I've picked the best four boxers from a number of countries to form each country's "Mount Rushmore." I then narrowed the list down to the top five countries.
This ranking is by country. I then rank the top four within that country. Let me know if you agree or disagree in the comments.
1. United States
A. Sugar Ray Robinson: Simply the greatest boxer who ever lived. Robinson began his career 40-0 before losing to future Hall of Famer Jake La Motta. He then raised his record to 128-1-2 before suffering his second loss, to Randy Turpin. He's considered the greatest welterweight and the greatest middleweight ever and is one of the hardest pound-for-pound punchers who ever lived.
B. Henry Armstrong: Another member of the International Boxing Hall of Fame, many historians consider the aggressive Armstrong the second-best fighter of all-time. In an era when there were only eight weight classes, Armstrong incredibly won three of the eight at the same time. He won the featherweight, lightweight and welterweight belts and held them concurrently, and drew with Ceferino Garcia in a bid for the middleweight title.
D. Joe Louis: Louis made 25 consecutive successful defenses of his heavyweight title, a record that still stands, and held the title more 11 years. He was a small heavyweight, but had tremendous power, in both his left hook and his right cross.
A. Julio Cesar Chavez Sr.: Chavez, who won his first 86 fights, was a brutal body puncher at 130, 135 and 140 pounds. He destroyed elite competition, having defeated quality opponents like Edwin Rosario, Jose Luis Ramirez, Roger Mayweather and Ruben Castillo, among others. He was also known for a brilliant chin.
B. Ruben Olivares: Olivares was 88-13 with 78 knockouts and was one of the hardest-hitting bantamweights who ever lived. He moved up and twice won the featherweight championship, but he lost it to the legendary Alexis Arguello.
C. Salvador Sanchez: Sanchez might have been the most gifted Mexican boxer ever, but he died in an auto accident at 23 while holding the featherweight title. He was 44-1-1 with 32 knockouts and was a big-time power puncher and a great counter puncher. The peak of his career came in 1981, when he met Wilfredo Gomez in a super bantamweight unification bout. Gomez was 33-0 with 32 knockouts entering the bout, but he was destroyed by Sanchez and stopped in the eighth round.
D. Ricardo Lopez: A wonderful boxer with great power, Lopez retired undefeated with a 51-0-1 record and 38 knockouts. He avenged the only blemish on his record, a draw with Rosendo Alvarez, by winning the rematch eight months later. He is considered by many the best small fighter of all-time. He never fought above light flyweight.
A. Carlos Monzon: Considered among the two or three greatest middleweights ever, Monzon won his final 71 fights to finish 87-3-9 with 59 knockouts. He fought a slew of the best contenders of the 1970s, defending the title all over the world against the likes of Nino Benvenuti, Emile Griffith, Jose Napoles, Bennie Briscoe, and Jean-Claude Bouttier.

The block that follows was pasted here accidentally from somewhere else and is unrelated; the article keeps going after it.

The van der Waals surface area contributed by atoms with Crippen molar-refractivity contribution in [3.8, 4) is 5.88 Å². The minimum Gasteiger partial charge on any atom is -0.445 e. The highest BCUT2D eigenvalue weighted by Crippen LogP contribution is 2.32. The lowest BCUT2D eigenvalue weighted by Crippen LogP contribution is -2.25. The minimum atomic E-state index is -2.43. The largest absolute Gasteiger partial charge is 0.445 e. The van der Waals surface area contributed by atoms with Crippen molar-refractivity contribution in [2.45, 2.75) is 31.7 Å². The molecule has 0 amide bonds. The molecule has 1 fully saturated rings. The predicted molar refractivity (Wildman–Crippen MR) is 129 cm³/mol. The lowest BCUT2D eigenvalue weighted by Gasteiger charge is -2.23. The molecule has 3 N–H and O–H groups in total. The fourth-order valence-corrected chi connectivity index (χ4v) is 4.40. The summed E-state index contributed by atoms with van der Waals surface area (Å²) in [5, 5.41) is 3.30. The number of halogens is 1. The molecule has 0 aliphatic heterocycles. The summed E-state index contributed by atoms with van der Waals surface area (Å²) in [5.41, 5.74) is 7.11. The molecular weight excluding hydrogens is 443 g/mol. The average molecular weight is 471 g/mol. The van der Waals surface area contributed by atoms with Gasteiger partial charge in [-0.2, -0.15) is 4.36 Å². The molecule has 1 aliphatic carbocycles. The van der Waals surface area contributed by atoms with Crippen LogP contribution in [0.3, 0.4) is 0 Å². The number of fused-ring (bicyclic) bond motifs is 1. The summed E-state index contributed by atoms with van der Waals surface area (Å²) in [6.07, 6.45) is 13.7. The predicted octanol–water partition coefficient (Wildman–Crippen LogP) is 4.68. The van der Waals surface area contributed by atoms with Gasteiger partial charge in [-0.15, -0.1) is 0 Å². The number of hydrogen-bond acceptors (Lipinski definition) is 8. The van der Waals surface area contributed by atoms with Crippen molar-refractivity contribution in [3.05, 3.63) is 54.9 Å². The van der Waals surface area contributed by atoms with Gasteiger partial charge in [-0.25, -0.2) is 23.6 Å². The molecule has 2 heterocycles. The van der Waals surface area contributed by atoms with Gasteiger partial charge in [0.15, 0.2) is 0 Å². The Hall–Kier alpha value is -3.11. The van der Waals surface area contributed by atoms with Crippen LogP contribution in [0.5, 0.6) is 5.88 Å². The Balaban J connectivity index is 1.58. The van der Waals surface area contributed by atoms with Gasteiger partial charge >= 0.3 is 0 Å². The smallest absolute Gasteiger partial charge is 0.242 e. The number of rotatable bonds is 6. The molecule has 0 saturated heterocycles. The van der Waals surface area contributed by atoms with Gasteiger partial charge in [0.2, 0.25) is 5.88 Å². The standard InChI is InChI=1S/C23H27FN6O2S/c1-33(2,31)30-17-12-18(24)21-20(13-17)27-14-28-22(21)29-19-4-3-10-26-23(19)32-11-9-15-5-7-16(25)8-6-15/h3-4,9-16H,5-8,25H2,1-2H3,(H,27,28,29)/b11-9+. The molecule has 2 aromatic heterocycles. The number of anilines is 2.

B. Niccolino Loche: An extraordinary defensive fighter seen by some as an equal in that area to Willie Pep, Loche's nickname "El Intocable" translates to "The Untouchable." He won 117 fights, though he had only 14 knockouts, showing he relied on boxing skill and not power.
D. Sergio Martinez: One of the current best pound-for-pound fighters in the world, Martinez is best known for a devastating one-punch knockout in the second round of Paul Williams. Martinez is a terrific athlete with superior conditioning who has been successful despite often being the smaller man.
4. United Kingdom
A. Joe Calzaghe: Calzaghe retired in 2009 after ending his career in 2008 with a 46-0 record and 32 knockouts. He finished on a roll, defeating Mikkel Kessler, Bernard Hopkins and Roy Jones Jr. in his last three fights. He beat the tough Chris Eubank in 1997 to win the vacant WBO super middleweight title and never lost it, holding it over 10 years.Mike Tyson, Vitali Klitschko, Tommy Morrison and Ray Mercer in an illustrious career that ended in 2003 with a 41-2-1 record. He avenged his only two losses, defeating Oliver McCall and Hasim Rahman in rematches.
C. Ken Buchanan: Buchanan is perhaps best known for losing his lightweight belt to the great Roberto Duran, but that overlooks the fact the Scotsman was a brilliant talent who beat some of the best lightweights of his era. A clever boxer and skilled technician, he beat the likes of Carlos Ortiz and Jim Watt en route to a 62-8 record.
D. Carl Froch: Froch beat Kessler on Saturday to improve to 31-2 and establish himself as the best 168-pounder in the world other than Andre Ward. He's on an incredible roll, having gone 8-2 against elite competition over the last four years.
A. Kid Gavilan: Some consider him one of the three best welterweights of all-time and Gavilan lost an excellent fight to Robinson in a 1949 match for the 147-pound belt. He fought a series of top fighters and was known for always being in entertaining bouts.
B. Jose Napoles: Napoles was nicknamed "Mantequilla," which translates to butter, because of his slick, smooth style in the ring. He was also an underrated puncher, which led him to 54 knockouts among his 77 wins.
C. Sugar Ramos: A protege of legendary trainer Angelo Dundee, Ramos was one of the top featherweights of the 1960s. His most notable fight was when he defeated Davey Moore for the title at Dodger Stadium in 1963. Moore tragically died of injuries suffered in the fight. He was 55-7-4 with 40 knockouts.
D. Kid Chocolate: Born Elgio Sardinas Montalvo, he was known as Kid Chocolate throughout his career. He compiled a 136-10-6 record and became the first Cuban born fighter to win a world title.
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